At the fish counter, I was dismayed to find almost nothing but sad-looking partially thawed items bearing “farm-raised” and “previously frozen” and other dubious labels.  Only the Atlantic salmon (farm-raised, drat!) and one other item looked promising: Fresh-Caught Haddock.  Not previously frozen.   Not currently frozen.  And according to its labeling, not farmed somewhere in a giant wading pool with genetically modified corn-based fish food being rammed down its gullet until high fructose corn syrup spewed from its gills.

Haddock’s not the world’s most exciting fish, I’ll grant you, but it looked and smelled fresh, so in the interest of ease and time (our lunch hour was ticking down), I decided to take it.  A mental perusal of my fridge and produce drawer confirmed for me that there would be plenty of options for cooking the stuff.  Serendipitously, it occurred to me that I actually had on hand everything I would need to make the same haddock dish my mother used to make when I was a kid; it’s not one I often do, but when you’re meal plan off-roading, the first and easiest impulse is usually the best.

The beauty part of the dish was that it showcased the remains of some of the loveliest produce from the Farmer’s Market — heirloom tomatoes from Pak Express, dill and parsley from Long Entry Farm, and on the side, a cucumber salad made with both regular and lemon cucumbers from the Zephyr Farm stall.  Even better, it took almost no time to prepare and made very little mess in the kitchen.  With some quick brown rice to soak up some of the juices, it was a very appealing dinner — even more so than I had remembered.  I did gussy up the original dish a bit by using fresh dill instead of dried, adding parsley just to use up what I had on hand, and putting in a few cloves of finely minced fresh garlic, but it still took me straight back to childhood.  As I watched L. chowing down (P., still teething, made a feeble attempt at dinner — yesterday was a hunger strike day for him), I remembered that this fish dish was one of my Mom’s go-to dinners on busy nights, and I’m thinking now that it may become one of mine.  Every once in a while, you discover some great things when you put down the map and just let yourself go.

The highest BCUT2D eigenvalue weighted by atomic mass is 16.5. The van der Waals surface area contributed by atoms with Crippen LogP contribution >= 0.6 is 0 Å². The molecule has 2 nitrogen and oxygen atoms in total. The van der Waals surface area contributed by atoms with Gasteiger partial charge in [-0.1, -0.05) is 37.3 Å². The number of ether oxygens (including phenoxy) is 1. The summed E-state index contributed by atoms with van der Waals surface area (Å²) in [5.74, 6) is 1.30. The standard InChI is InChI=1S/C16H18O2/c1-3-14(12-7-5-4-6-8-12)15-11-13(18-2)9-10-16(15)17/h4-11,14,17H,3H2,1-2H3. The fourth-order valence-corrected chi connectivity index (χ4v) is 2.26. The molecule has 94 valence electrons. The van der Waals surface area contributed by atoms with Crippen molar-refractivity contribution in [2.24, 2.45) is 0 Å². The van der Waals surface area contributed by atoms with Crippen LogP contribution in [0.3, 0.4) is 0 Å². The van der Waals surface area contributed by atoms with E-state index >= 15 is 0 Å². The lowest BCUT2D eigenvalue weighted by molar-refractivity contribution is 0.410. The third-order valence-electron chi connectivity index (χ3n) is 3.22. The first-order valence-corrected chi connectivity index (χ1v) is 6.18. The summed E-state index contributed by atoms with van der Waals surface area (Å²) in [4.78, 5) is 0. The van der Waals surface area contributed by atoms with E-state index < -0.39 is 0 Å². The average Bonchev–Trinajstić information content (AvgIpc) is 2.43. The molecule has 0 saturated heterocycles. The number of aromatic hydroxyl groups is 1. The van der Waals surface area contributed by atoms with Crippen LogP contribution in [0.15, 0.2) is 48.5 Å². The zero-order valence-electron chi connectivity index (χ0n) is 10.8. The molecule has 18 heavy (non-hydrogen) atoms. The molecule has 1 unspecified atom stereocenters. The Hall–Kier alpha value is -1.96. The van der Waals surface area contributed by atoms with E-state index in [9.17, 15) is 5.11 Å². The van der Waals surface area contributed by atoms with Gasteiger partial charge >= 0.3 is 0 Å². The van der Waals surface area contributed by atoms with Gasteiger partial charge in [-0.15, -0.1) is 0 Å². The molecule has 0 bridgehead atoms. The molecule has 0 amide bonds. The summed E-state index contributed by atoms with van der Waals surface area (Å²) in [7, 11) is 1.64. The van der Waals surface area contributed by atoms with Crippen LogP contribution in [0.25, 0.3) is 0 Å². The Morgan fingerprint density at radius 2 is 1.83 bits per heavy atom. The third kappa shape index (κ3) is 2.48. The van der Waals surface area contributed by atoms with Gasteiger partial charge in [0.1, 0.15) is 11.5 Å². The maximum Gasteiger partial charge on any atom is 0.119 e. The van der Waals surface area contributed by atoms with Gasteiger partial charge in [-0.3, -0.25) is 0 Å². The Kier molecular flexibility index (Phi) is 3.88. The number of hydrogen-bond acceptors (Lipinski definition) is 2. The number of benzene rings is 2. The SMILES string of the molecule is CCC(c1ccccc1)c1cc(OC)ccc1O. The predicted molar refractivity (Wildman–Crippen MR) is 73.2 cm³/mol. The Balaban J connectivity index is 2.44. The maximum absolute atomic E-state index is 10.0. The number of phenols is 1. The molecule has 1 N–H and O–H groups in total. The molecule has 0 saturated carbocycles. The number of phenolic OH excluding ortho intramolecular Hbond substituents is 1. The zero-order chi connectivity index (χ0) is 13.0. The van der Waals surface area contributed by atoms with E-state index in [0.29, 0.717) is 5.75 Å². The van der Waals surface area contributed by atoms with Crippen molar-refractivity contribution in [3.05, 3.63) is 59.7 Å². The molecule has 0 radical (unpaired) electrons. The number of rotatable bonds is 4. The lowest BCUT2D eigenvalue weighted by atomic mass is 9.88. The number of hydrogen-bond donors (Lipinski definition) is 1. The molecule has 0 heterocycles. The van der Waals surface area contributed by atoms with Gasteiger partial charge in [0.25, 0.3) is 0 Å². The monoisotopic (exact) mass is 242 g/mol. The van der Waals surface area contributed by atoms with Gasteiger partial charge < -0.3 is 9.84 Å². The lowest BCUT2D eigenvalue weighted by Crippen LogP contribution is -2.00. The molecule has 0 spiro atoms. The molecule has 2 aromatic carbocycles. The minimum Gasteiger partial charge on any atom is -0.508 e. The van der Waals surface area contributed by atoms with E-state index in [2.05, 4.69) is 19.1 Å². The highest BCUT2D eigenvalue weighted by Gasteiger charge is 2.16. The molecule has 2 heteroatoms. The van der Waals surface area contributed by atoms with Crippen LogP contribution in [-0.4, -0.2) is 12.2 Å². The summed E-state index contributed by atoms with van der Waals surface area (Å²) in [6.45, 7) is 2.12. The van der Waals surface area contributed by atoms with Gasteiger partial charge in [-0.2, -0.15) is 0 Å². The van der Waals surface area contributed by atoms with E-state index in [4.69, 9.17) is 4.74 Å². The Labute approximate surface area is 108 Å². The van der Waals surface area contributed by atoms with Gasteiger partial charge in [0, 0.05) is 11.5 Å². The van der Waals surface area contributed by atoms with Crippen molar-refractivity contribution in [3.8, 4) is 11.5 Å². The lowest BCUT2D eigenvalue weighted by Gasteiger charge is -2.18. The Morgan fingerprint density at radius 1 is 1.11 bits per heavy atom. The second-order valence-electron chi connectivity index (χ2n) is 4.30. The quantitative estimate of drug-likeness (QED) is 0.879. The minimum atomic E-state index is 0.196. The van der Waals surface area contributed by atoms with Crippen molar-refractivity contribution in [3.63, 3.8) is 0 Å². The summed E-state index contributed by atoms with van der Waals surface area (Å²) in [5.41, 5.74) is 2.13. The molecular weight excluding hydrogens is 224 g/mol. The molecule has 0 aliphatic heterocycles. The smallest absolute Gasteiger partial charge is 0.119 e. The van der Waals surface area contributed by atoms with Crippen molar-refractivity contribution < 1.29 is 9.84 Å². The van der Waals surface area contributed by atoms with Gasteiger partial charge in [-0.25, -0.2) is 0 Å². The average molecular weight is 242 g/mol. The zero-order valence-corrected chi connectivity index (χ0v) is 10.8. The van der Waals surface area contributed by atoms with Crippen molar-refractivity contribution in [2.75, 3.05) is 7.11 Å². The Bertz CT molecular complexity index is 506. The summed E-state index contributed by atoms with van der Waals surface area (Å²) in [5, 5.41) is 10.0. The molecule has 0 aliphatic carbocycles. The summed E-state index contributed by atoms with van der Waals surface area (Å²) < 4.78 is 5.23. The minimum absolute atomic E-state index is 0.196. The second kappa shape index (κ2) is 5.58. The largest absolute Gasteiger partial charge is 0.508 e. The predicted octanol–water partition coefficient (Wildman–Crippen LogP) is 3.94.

Mom’s Fish Dish

You could use any mild white fish for this recipe — I used haddock, but sole, tilapia, scrod, and even something sturdier like cod or halibut would all work.  Just be sure that if you choose a meatier, thicker fish, you adjust the cooking time.

1 1/2 pounds of haddock fillets

3 large tomatoes, chopped

4 tablespoons fresh dill, chopped (you could also use just about a tablespoon of dried dill weed)

4 tablespoons fresh flat-leaf parsley, chopped

3 cloves garlic, minced

Salt and pepper to taste

Olive oil

Preheat the oven to 375 degrees.  Lay out four to six sheets of aluminum foil and drizzle a little olive oil onto the center of each — just a teaspoon or two is fine.  Combine the tomatoes, dill, parsley, and garlic in a bowl and season lightly with salt and pepper.  Divide the fish into equal portions and lay one portion of fish onto each sheet of foil, directly on the oil (to prevent sticking).  Sprinkle the fish fillets with a little salt and pepper.  Spoon the tomato mixture over the top of the fillets.  Seal the aluminum foil around the fish, making individual packets — be sure to seal tightly so they don’t leak.  Place the packets on a baking sheet and cook at 375 for about 15-20 minutes, just until the fish is cooked through (it should flake easily with a fork and look opaque in the center, but not be turning to mush).  Serve over rice or cous cous.